ADF Spins Obvious Loss

The Supreme Court on Monday denied cert in a case involving a photography business in New Mexico that refused to serve a lesbian couple’s wedding. The Alliance Defending Freedom represented the business and they seem to be straining really hard to put a positive spin on that:

The case centered on Elaine and Jonathan Huguenin and their business, Elane Photography. In 2006, they refused to work at the commitment ceremony of Vanessa Willock and Misti Collinsworth. The lesbian couple was able to find another photographer but still filed a discrimination grievance against Elane Photography with the New Mexico Human Rights Commission.

The Huguenins lost at every level of the court fight, and on Monday that defeat became final. Attorney Jordan Lorence of the Alliance Defending Freedom, or ADF, represented Elane Photography in the case. He said the court’s decision not to hear the case is disappointing, but he sees a silver lining.

“This is not the same thing as the Court summarily affirming the decision below. All that means is that the Supreme Court decided not to hear the case. They did mull this over for three extra times at their conference, which is encouraging in a slight way that it means the justices took this case seriously, gave it a lot of extra consideration but decided, ultimately, not to hear the case,” Lorence said.

This is pretty dishonest spin. Yes, it’s true that a denial of cert is not the same thing as affirming the lower court and it doesn’t make the case a national precedent, but the fact that they considered the case four times and still didn’t take it is a bad thing for their cause, not a good thing. It only takes four justices to grant cert and hear a case. That they considered it four times indicates that someone was pushing really hard to take the case — almost certainly from the conservative side of the court — and could not convince even three other conservatives to agree with them. That can’t be a good thing for the ADF’s case and they know it, they’re just trying to put a positive spin on a clearly negative result.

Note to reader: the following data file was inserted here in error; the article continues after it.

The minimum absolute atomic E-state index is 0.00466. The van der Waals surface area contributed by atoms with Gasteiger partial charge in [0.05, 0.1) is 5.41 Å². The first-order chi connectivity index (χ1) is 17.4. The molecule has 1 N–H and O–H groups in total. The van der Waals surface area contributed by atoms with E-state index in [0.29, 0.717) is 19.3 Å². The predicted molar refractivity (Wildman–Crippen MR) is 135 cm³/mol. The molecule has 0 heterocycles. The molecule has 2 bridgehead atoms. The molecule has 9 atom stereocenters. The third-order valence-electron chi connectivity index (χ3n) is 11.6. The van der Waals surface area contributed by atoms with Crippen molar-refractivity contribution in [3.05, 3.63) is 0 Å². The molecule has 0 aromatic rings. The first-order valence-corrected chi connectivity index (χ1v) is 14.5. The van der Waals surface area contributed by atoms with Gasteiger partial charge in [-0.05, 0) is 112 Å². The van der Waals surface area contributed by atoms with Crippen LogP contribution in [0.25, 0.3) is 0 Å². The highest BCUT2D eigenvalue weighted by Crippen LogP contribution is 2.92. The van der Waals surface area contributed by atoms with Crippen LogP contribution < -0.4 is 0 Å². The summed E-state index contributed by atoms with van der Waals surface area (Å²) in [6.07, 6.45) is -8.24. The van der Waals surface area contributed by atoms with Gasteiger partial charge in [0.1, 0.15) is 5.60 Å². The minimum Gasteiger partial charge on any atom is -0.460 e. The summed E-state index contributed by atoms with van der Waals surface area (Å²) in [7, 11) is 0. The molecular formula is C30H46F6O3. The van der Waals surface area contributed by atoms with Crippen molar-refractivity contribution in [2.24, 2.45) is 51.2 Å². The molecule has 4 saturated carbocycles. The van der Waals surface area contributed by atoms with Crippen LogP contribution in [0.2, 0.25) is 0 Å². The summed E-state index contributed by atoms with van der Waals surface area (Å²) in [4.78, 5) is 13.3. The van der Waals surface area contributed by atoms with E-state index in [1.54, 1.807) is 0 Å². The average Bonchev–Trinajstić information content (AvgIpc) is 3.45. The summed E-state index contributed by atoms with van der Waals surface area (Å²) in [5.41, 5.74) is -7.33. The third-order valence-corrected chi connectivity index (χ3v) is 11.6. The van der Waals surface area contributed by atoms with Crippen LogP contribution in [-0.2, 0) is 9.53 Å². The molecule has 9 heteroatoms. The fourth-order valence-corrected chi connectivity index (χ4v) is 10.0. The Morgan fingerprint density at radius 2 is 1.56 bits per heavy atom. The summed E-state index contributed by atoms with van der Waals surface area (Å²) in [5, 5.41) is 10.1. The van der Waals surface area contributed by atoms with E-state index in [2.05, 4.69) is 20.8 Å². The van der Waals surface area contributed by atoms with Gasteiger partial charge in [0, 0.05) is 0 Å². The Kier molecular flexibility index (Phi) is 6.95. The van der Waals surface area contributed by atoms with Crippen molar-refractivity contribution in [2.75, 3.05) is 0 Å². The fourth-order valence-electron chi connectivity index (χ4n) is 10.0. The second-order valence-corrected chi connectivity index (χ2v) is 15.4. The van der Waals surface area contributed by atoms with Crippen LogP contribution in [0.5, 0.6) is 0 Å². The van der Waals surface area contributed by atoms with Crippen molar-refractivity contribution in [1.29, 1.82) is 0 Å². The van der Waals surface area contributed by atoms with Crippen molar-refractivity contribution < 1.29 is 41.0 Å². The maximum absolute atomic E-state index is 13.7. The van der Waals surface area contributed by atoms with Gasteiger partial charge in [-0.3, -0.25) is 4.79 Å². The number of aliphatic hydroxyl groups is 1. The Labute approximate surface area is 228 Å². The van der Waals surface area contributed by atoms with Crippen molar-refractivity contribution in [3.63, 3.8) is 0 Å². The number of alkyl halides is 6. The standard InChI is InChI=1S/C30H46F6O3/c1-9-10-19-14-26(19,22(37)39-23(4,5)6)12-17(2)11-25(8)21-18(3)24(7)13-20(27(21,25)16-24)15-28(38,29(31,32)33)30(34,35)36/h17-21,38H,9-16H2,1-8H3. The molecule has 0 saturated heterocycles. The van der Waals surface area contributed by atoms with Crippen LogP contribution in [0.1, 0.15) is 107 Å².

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  • John Pieret

    Of course, they fail to mention that no monetary or injunctive relief was involved and that, although plaintiffs Willock and Collinsworth were awarded attorney’s fees, they waived them. In short, the lower courts simply said that photographers who operate a business that includes taking photographs of weddings can’t refuse to do the same when the participants happen to be gay.

    It doesn’t sound so much like persecution when there is no penalty involved.

  • scienceavenger

    I don’t get the fundamental argument that taking photographs at this wedding, or a baker selling a cake to the gay couple, or Hobby Lobby paying for insurance that includes birth control, violates their religion, and I REALLY don’t get why they aren’t being challenged on this. I can understand if the law required THEM to use the birth control, or be gay, that it’d be a violation of their religious freedom, but since when does doing something tangentally related to the sinful activity in question itself become a sin?

    If selling insurance that might be used to do something sinful is itself a sin, then isn’t selling a gun that might be used for murder be a sin too? If taking pictures of the gay wedding is a sin, then isn’t the traffic cop directing traffic into the parking lot sinning too? How about the lumberjack who provided the wood to make the paper that the marriage license is printed on? Where does it end? And why aren’t they being challenged on their basic argument: This violates your religious views? Show me where.

  • Pierce R. Butler

    Willock & Collinsworth got lucky. Not in their legal case – the strength of same was proven by their unbroken string of court victories – but in the Huguenins having decided to fight back rather than give in and produce a set of awful photos for W & C’s big day.

    Imagine trying to sue for a batch of pictures deliberately messed up to make you look bad…

  • moarscienceplz